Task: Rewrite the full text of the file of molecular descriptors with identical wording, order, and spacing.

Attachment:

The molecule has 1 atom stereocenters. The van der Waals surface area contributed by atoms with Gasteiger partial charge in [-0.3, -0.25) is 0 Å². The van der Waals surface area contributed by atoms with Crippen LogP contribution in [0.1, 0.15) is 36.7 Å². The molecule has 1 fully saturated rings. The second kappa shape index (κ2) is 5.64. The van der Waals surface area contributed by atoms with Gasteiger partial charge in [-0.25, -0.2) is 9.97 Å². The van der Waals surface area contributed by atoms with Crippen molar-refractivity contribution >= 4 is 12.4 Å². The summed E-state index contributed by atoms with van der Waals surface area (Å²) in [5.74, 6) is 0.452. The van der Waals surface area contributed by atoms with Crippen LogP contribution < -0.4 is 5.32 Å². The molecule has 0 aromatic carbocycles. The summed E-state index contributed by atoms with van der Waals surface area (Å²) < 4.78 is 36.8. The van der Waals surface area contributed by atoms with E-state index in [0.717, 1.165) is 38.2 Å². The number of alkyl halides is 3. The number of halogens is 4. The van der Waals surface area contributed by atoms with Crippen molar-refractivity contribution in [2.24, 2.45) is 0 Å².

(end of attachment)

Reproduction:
The molecule has 1 atom stereocenters. The van der Waals surface area contributed by atoms with Gasteiger partial charge in [-0.3, -0.25) is 0 Å². The van der Waals surface area contributed by atoms with Crippen LogP contribution in [0.1, 0.15) is 36.7 Å². The molecule has 1 fully saturated rings. The second kappa shape index (κ2) is 5.64. The van der Waals surface area contributed by atoms with Gasteiger partial charge in [-0.25, -0.2) is 9.97 Å². The van der Waals surface area contributed by atoms with Crippen molar-refractivity contribution >= 4 is 12.4 Å². The summed E-state index contributed by atoms with van der Waals surface area (Å²) in [5.74, 6) is 0.452. The van der Waals surface area contributed by atoms with Crippen LogP contribution < -0.4 is 5.32 Å². The molecule has 0 aromatic carbocycles. The summed E-state index contributed by atoms with van der Waals surface area (Å²) < 4.78 is 36.8. The van der Waals surface area contributed by atoms with E-state index in [0.717, 1.165) is 38.2 Å². The number of alkyl halides is 3. The number of halogens is 4. The van der Waals surface area contributed by atoms with Crippen molar-refractivity contribution in [2.24, 2.45) is 0 Å².